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Open Files with Finder's App Switcher

Say you're in the Finder looking at a file and you want to open it with an application that's already running but which doesn't own that particular document. How? Switch to that app and choose File > Open? Too many steps. Choose Open With from the file's contextual menu? Takes too long, and the app might not be listed. Drag the file to the Dock and drop it onto the app's icon? The icon might be hard to find; worse, you might miss.

In Leopard there's a new solution: use the Command-Tab switcher. Yes, the Command-Tab switcher accepts drag-and-drop! The gesture required is a bit tricky. Start dragging the file in the Finder: move the file, but don't let up on the mouse button. With your other hand, press Command-Tab to summon the switcher, and don't let up on the Command key. Drag the file onto the application's icon in the switcher and let go of the mouse. (Now you can let go of the Command key too.) Extra tip: If you switch to the app beforehand, its icon in the Command-Tab switcher will be easy to find; it will be first (or second).

Visit Take Control of Customizing Leopard

 
 

Free Hotmail POP3 Access Now Available in U.S. Too

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Thanks to Tech Night Owl Live host Gene Steinberg for alerting me to the fact that Hotmail (officially known as Windows Live Hotmail) is now offering POP3 access for free. That may seem oh-so-twentieth-century, but for the gazillions of Hotmail subscribers, it's a welcome way to read messages sent to Hotmail in a desktop email client like Apple Mail, Microsoft Entourage, Mailsmith, PowerMail, or Eudora. More interestingly, POP3 access to Hotmail lets you combine multiple Webmail accounts (since you could have Gmail pick up email from Hotmail via POP, for instance), or it could let you access Hotmail via your iPhone's or Blackberry's native mail client.

Until recently, POP3 access was limited to paying Hotmail Plus subscribers. But on 14-Jan-09, Microsoft announced the phased rollout of free POP3 access for Hotmail users in the UK, Canada, Australia, France, Japan, Spain, Germany, Italy, and the Netherlands. Support for POP3 access in the United States and other countries was promised for future phases, but no dates were given.

Gene noticed that POP3 access worked in his U.S.-based Hotmail account, and when I signed up for a Hotmail account and tested it, it worked fine for me as well. It may not be universally available yet, but it's also likely that Microsoft simply hasn't pushed out an announcement. If POP3 access isn't yet available for your account, you can reportedly fool Hotmail into enabling it by changing your country temporarily.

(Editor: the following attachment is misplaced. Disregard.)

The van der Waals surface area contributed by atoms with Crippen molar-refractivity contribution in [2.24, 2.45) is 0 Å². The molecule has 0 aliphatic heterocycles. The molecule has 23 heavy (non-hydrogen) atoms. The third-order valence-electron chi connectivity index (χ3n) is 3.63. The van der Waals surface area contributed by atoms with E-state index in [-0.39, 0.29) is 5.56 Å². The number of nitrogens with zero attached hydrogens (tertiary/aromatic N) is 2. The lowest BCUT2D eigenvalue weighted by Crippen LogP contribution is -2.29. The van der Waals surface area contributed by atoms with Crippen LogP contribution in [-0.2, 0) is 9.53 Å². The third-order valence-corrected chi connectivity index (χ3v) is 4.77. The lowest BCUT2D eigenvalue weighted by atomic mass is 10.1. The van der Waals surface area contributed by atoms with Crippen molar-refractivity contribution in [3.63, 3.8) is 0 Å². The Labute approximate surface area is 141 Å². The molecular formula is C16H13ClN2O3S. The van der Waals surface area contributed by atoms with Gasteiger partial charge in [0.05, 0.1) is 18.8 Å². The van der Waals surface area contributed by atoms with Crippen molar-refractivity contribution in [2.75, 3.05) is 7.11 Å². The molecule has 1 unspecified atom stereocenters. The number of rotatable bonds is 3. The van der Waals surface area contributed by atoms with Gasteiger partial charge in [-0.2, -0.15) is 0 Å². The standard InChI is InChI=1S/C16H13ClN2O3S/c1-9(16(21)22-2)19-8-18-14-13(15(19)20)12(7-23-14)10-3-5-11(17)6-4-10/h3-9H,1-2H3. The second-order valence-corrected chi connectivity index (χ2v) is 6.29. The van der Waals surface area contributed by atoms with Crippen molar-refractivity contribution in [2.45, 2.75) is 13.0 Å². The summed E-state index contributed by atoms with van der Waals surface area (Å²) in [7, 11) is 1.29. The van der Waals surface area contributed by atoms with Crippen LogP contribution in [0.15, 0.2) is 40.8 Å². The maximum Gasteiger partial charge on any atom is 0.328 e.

Two notes. I'm sure Microsoft's Web services take an insane level of attack, but the CAPTCHA required to sign up for a Hotmail account is the least readable one I've ever seen. It took me multiple tries to get one I could even guess at correctly. Also, when I configured Apple Mail to pick up mail from Hotmail, it marked as spam the only two messages in the account - the welcome message from Hotmail and a simple test message I'd sent myself. I recommend additional attention to your spam filter while it learns about the kind of mail that comes in through Hotmail.

Although the basics of setting up POP3 access to Hotmail in your email client are easy, be careful when entering the settings. I couldn't connect until I realized I was supposed to use the full Windows Live email address as my user name. The configuration details are:

  • Incoming Mail Server: pop3.live.com (Port 995)
  • POP SSL Required? Yes
  • User Name: Your Windows Live ID, for example, yourname@hotmail.com
  • Password: The password you usually use to sign in to Hotmail or Windows Live
  • Outgoing Mail Server: smtp.live.com (Port 25)
  • Authentication Required? Yes (use your POP user name and password)
  • SSL/TLS Required? Yes

Although Hotmail isn't represented nearly as highly on the TidBITS subscription list as MobileMe (over 7,000 mac.com addresses, only about 150 me.com addresses), Gmail (over 2,700 entries), AOL (over 2,200), EarthLink (over 2,100), Yahoo (1,800), Comcast (1,700), or Road Runner (1,000), we still have over 800 Hotmail subscribers.

Oh, and before you ask, I tried setting up IMAP access and pointing my account at imap.live.com, but no luck.

 

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